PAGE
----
Appointed to oversee the public service in the Abbott government, Senator Abetz used Monday night’s hearing to ask how an opt-out email system worked, how long it would take for employees to stop receiving union information and how much time delegates could spend assisting colleagues during work hours.

Senator Abetz questioned why taxpayer-funded telephone, printing and email facilities could be used by the union, as well as meeting rooms, lunch areas and video conferencing.

“Please don’t try to brush me off,” he said to Deputy Secretary David Gruen during the questioning, before later suggesting “someone had tried to pull a swifty” with the agreement.

The department’s chief people officer Emma Greenwood said emails from the union would be facilitated using a centralised system and the union would not be provided with a department-wide email list.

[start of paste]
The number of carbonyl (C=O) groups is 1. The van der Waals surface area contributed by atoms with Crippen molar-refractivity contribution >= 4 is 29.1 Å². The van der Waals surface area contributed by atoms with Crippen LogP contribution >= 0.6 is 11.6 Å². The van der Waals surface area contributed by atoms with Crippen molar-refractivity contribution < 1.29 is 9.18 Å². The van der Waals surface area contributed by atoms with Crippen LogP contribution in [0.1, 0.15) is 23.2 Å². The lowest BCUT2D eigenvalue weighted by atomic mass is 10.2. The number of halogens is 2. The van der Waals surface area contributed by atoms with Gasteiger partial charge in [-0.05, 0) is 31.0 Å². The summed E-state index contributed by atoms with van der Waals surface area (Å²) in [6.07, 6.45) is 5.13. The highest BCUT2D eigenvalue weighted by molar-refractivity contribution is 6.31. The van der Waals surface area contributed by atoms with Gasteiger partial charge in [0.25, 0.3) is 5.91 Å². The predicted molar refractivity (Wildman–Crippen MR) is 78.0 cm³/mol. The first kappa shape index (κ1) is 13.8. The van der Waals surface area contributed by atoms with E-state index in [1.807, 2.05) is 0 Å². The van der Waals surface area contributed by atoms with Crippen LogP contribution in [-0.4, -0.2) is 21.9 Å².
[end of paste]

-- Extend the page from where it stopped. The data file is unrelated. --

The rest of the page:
“We would expect those emails to be sent out through a central email address that we would have,” she said.

“We would actually send that information on behalf [of the union] and we would only send it on an opt-out basis, so staff would obviously be able to opt-out and to choose not to receive any information.”

First Assistant Secretary Yael Cass said no exchange of letters of agreement had taken place between the union and the department, and the policy was not yet in place.

Senator Abetz accused the department of having a “secret side-deal”.

On Tuesday he said the Department of Agriculture and Water Resources was implementing similar access rules.

“This secretive new policy should be dumped as a matter of urgency because it flies in the face of not only the Workplace Bargaining Policy but also the spirit of freedom of association,” he said in a statement.

“As confirmed by the officials, this policy has not yet been implemented and on that basis I am hopeful that it will be dropped as a matter of urgency.”